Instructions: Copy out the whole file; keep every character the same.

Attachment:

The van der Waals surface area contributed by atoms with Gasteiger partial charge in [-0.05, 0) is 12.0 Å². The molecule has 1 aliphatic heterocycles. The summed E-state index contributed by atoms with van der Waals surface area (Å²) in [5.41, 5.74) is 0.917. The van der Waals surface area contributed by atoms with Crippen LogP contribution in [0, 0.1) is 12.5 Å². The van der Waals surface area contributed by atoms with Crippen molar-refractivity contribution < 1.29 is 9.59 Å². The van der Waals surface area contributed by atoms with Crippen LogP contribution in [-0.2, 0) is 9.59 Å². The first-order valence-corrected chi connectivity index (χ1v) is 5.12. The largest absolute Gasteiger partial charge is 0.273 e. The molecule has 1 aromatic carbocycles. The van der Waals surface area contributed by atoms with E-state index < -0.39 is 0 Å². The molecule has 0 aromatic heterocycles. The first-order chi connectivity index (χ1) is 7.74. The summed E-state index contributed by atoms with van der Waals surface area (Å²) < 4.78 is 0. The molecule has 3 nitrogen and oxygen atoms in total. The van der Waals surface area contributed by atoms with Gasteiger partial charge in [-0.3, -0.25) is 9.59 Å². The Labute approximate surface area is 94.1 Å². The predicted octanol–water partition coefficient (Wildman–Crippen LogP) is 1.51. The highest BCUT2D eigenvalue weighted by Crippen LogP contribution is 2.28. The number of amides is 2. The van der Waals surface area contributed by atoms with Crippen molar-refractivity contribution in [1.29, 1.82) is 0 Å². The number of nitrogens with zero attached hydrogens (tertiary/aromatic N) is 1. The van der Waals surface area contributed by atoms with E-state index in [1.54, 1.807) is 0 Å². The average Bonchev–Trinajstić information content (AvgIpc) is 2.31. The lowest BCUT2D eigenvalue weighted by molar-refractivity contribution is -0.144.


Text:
The van der Waals surface area contributed by atoms with Gasteiger partial charge in [-0.05, 0) is 12.0 Å². The molecule has 1 aliphatic heterocycles. The summed E-state index contributed by atoms with van der Waals surface area (Å²) in [5.41, 5.74) is 0.917. The van der Waals surface area contributed by atoms with Crippen LogP contribution in [0, 0.1) is 12.5 Å². The van der Waals surface area contributed by atoms with Crippen molar-refractivity contribution < 1.29 is 9.59 Å². The van der Waals surface area contributed by atoms with Crippen LogP contribution in [-0.2, 0) is 9.59 Å². The first-order valence-corrected chi connectivity index (χ1v) is 5.12. The largest absolute Gasteiger partial charge is 0.273 e. The molecule has 1 aromatic carbocycles. The van der Waals surface area contributed by atoms with E-state index < -0.39 is 0 Å². The molecule has 0 aromatic heterocycles. The first-order chi connectivity index (χ1) is 7.74. The summed E-state index contributed by atoms with van der Waals surface area (Å²) < 4.78 is 0. The molecule has 3 nitrogen and oxygen atoms in total. The van der Waals surface area contributed by atoms with Gasteiger partial charge in [-0.3, -0.25) is 9.59 Å². The Labute approximate surface area is 94.1 Å². The predicted octanol–water partition coefficient (Wildman–Crippen LogP) is 1.51. The highest BCUT2D eigenvalue weighted by Crippen LogP contribution is 2.28. The number of amides is 2. The van der Waals surface area contributed by atoms with Crippen molar-refractivity contribution in [1.29, 1.82) is 0 Å². The number of nitrogens with zero attached hydrogens (tertiary/aromatic N) is 1. The van der Waals surface area contributed by atoms with E-state index in [1.54, 1.807) is 0 Å². The average Bonchev–Trinajstić information content (AvgIpc) is 2.31. The lowest BCUT2D eigenvalue weighted by molar-refractivity contribution is -0.144.